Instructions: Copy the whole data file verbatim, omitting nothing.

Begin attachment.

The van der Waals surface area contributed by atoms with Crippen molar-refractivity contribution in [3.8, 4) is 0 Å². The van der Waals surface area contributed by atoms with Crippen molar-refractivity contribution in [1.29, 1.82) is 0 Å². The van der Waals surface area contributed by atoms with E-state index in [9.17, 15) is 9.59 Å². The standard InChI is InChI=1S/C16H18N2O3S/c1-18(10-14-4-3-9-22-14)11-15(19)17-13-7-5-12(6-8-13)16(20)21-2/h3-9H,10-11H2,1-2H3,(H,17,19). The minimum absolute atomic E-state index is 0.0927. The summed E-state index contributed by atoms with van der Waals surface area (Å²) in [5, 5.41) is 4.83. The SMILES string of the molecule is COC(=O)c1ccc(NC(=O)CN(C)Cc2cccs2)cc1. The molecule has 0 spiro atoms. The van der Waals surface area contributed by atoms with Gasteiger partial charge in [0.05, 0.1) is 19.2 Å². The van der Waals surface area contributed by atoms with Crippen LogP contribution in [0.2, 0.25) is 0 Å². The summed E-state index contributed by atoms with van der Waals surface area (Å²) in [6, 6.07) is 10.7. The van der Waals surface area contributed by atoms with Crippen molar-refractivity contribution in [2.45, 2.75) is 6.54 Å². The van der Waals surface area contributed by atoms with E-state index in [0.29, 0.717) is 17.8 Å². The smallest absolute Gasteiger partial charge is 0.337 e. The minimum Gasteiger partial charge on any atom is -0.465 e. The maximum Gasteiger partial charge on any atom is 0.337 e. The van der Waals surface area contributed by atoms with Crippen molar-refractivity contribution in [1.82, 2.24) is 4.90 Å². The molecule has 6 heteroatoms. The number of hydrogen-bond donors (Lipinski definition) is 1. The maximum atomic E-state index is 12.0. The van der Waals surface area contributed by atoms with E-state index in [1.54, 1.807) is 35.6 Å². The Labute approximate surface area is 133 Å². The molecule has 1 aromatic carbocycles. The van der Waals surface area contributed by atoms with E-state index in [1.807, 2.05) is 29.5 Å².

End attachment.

The van der Waals surface area contributed by atoms with Crippen molar-refractivity contribution in [3.8, 4) is 0 Å². The van der Waals surface area contributed by atoms with Crippen molar-refractivity contribution in [1.29, 1.82) is 0 Å². The van der Waals surface area contributed by atoms with E-state index in [9.17, 15) is 9.59 Å². The standard InChI is InChI=1S/C16H18N2O3S/c1-18(10-14-4-3-9-22-14)11-15(19)17-13-7-5-12(6-8-13)16(20)21-2/h3-9H,10-11H2,1-2H3,(H,17,19). The minimum absolute atomic E-state index is 0.0927. The summed E-state index contributed by atoms with van der Waals surface area (Å²) in [5, 5.41) is 4.83. The SMILES string of the molecule is COC(=O)c1ccc(NC(=O)CN(C)Cc2cccs2)cc1. The molecule has 0 spiro atoms. The van der Waals surface area contributed by atoms with Gasteiger partial charge in [0.05, 0.1) is 19.2 Å². The van der Waals surface area contributed by atoms with Crippen LogP contribution in [0.2, 0.25) is 0 Å². The summed E-state index contributed by atoms with van der Waals surface area (Å²) in [6, 6.07) is 10.7. The van der Waals surface area contributed by atoms with Crippen molar-refractivity contribution in [2.45, 2.75) is 6.54 Å². The van der Waals surface area contributed by atoms with E-state index in [0.29, 0.717) is 17.8 Å². The smallest absolute Gasteiger partial charge is 0.337 e. The minimum Gasteiger partial charge on any atom is -0.465 e. The maximum Gasteiger partial charge on any atom is 0.337 e. The van der Waals surface area contributed by atoms with Crippen molar-refractivity contribution in [1.82, 2.24) is 4.90 Å². The molecule has 6 heteroatoms. The number of hydrogen-bond donors (Lipinski definition) is 1. The maximum atomic E-state index is 12.0. The van der Waals surface area contributed by atoms with E-state index in [1.54, 1.807) is 35.6 Å². The Labute approximate surface area is 133 Å². The molecule has 1 aromatic carbocycles. The van der Waals surface area contributed by atoms with E-state index in [1.807, 2.05) is 29.5 Å².